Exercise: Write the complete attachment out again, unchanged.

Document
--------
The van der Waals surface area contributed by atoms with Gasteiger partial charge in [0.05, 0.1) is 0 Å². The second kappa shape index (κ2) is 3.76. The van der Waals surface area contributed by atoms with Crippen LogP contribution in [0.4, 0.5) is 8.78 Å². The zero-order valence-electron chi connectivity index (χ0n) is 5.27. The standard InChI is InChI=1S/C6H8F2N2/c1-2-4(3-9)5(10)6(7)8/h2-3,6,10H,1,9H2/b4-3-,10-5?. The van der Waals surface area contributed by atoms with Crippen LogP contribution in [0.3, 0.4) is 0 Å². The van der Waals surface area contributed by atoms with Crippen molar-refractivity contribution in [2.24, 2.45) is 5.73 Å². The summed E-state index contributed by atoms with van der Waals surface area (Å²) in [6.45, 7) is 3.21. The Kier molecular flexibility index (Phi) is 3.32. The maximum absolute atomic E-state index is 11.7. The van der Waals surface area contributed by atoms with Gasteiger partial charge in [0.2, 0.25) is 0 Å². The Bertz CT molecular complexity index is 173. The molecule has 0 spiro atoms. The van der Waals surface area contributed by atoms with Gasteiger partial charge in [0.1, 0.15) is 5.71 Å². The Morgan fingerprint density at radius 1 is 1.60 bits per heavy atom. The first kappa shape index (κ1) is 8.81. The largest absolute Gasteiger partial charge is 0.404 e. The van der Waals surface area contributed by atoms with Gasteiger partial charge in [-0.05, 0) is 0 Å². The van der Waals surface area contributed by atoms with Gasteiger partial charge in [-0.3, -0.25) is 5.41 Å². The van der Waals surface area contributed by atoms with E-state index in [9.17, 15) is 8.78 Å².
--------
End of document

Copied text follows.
The van der Waals surface area contributed by atoms with Gasteiger partial charge in [0.05, 0.1) is 0 Å². The second kappa shape index (κ2) is 3.76. The van der Waals surface area contributed by atoms with Crippen LogP contribution in [0.4, 0.5) is 8.78 Å². The zero-order valence-electron chi connectivity index (χ0n) is 5.27. The standard InChI is InChI=1S/C6H8F2N2/c1-2-4(3-9)5(10)6(7)8/h2-3,6,10H,1,9H2/b4-3-,10-5?. The van der Waals surface area contributed by atoms with Crippen LogP contribution in [0.3, 0.4) is 0 Å². The van der Waals surface area contributed by atoms with Crippen molar-refractivity contribution in [2.24, 2.45) is 5.73 Å². The summed E-state index contributed by atoms with van der Waals surface area (Å²) in [6.45, 7) is 3.21. The Kier molecular flexibility index (Phi) is 3.32. The maximum absolute atomic E-state index is 11.7. The van der Waals surface area contributed by atoms with Gasteiger partial charge in [0.2, 0.25) is 0 Å². The Bertz CT molecular complexity index is 173. The molecule has 0 spiro atoms. The van der Waals surface area contributed by atoms with Gasteiger partial charge in [0.1, 0.15) is 5.71 Å². The Morgan fingerprint density at radius 1 is 1.60 bits per heavy atom. The first kappa shape index (κ1) is 8.81. The largest absolute Gasteiger partial charge is 0.404 e. The van der Waals surface area contributed by atoms with Gasteiger partial charge in [-0.05, 0) is 0 Å². The van der Waals surface area contributed by atoms with Gasteiger partial charge in [-0.3, -0.25) is 5.41 Å². The van der Waals surface area contributed by atoms with E-state index in [9.17, 15) is 8.78 Å².